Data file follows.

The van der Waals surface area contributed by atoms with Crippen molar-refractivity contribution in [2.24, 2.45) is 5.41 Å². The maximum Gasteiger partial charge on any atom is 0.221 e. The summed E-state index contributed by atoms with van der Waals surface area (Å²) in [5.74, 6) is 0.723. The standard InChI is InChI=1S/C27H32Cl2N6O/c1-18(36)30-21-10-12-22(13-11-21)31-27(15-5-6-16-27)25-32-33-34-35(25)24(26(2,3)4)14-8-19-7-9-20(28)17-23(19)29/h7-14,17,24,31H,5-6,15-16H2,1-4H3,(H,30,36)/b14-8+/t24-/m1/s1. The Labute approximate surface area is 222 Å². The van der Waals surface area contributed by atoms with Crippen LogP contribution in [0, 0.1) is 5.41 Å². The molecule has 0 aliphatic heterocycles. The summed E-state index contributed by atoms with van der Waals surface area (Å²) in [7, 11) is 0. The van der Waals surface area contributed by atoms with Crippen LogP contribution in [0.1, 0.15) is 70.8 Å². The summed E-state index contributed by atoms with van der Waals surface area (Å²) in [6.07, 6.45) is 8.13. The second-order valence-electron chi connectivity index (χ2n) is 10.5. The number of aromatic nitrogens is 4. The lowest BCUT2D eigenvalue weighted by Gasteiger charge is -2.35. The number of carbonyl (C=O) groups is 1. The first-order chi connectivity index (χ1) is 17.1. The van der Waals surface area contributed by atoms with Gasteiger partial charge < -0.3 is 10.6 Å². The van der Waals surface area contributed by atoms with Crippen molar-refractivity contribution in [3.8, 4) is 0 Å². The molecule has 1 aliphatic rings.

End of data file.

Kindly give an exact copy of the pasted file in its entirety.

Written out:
The van der Waals surface area contributed by atoms with Crippen molar-refractivity contribution in [2.24, 2.45) is 5.41 Å². The maximum Gasteiger partial charge on any atom is 0.221 e. The summed E-state index contributed by atoms with van der Waals surface area (Å²) in [5.74, 6) is 0.723. The standard InChI is InChI=1S/C27H32Cl2N6O/c1-18(36)30-21-10-12-22(13-11-21)31-27(15-5-6-16-27)25-32-33-34-35(25)24(26(2,3)4)14-8-19-7-9-20(28)17-23(19)29/h7-14,17,24,31H,5-6,15-16H2,1-4H3,(H,30,36)/b14-8+/t24-/m1/s1. The Labute approximate surface area is 222 Å². The van der Waals surface area contributed by atoms with Crippen LogP contribution in [0, 0.1) is 5.41 Å². The molecule has 0 aliphatic heterocycles. The summed E-state index contributed by atoms with van der Waals surface area (Å²) in [7, 11) is 0. The van der Waals surface area contributed by atoms with Crippen LogP contribution in [0.1, 0.15) is 70.8 Å². The summed E-state index contributed by atoms with van der Waals surface area (Å²) in [6.07, 6.45) is 8.13. The second-order valence-electron chi connectivity index (χ2n) is 10.5. The number of aromatic nitrogens is 4. The lowest BCUT2D eigenvalue weighted by Gasteiger charge is -2.35. The number of carbonyl (C=O) groups is 1. The first-order chi connectivity index (χ1) is 17.1. The van der Waals surface area contributed by atoms with Gasteiger partial charge < -0.3 is 10.6 Å². The van der Waals surface area contributed by atoms with Crippen molar-refractivity contribution in [3.8, 4) is 0 Å². The molecule has 1 aliphatic rings.